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    Important Information about Wills and Probates When one makes a will, he makes a legal document, stating the things that he wishes upon his demise when it comes to his funeral, his children’s care and how his estate is to be distributed. If a person dies with a drafted will, they are said to have died testate in legal terms. If a person did not leave a will then it is said that the person died intestate. The will mentions the name of the executor. He is the person entrusted by the dying person with the task of executing the will after his death. This executor can be someone close to the family, a relative, a friend, or an attorney. Those who are named as executor is referred to as a representative of the estate in probate so that it can cover executors of both genders. When there is a will, it will be easier for the family of the deceased person when it comes to estate distribution issues. It reduces the possibility of disagreement or misunderstanding between family members when they are trying to figure out the death wishes of the deceased. Executing a will may sound easy but it is not. The reason for this is that the law requires wills to be validated by a court which could take some months to accomplish. The executor validates the will by applying for a grant of probate in a probate court. Probate is a legal process where the estate of the deceased person is identifies, validated, and distributed under the strict supervision of the court. In this process, payment of outstanding debt co creditors and payment of outstanding taxes such as death and inheritance tax is included. The special court that interprets the will and validates the claims on the estate by third parties such as creditors of the deceased is the probate court. Their task is to oversee the probate process from when the executor files for a grant of probate up to when it is granted and ownership of the estate is transferred to the rightful beneficiaries.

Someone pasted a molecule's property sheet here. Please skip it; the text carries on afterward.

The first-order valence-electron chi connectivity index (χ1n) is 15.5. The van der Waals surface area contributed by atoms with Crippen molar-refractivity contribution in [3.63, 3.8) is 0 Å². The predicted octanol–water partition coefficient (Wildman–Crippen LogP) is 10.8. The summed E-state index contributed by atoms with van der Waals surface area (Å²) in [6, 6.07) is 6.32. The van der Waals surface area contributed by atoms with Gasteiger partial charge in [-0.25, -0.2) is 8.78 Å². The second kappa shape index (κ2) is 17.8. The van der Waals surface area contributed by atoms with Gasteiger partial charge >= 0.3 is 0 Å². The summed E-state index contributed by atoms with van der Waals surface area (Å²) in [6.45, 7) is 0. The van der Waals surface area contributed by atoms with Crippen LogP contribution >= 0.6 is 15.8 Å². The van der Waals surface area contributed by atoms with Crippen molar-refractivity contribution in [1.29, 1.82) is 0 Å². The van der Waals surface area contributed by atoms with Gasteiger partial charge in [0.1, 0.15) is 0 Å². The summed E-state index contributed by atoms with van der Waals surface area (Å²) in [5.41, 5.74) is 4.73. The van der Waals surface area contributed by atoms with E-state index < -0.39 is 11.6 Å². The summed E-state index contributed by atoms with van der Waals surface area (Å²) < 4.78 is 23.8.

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    The will of the deceased and a solicitor approved oath has to be first presented by the executor to the probate court before he can be granted probate. The oath testifies to the commitment of the executor to execute the wishes of the deceased which is written in his will. Until the probate court officially appoints the executor as the representative of the estate in probate, he is not usually recognized by law.
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    A properly drafted will take the court a shorter time to grant probate. If the beneficiaries are not happy with the distribution, they can actually file with the same court a case contesting the validity of the will. In this case, the court freezes the estate until the validity judgment is decided upon.

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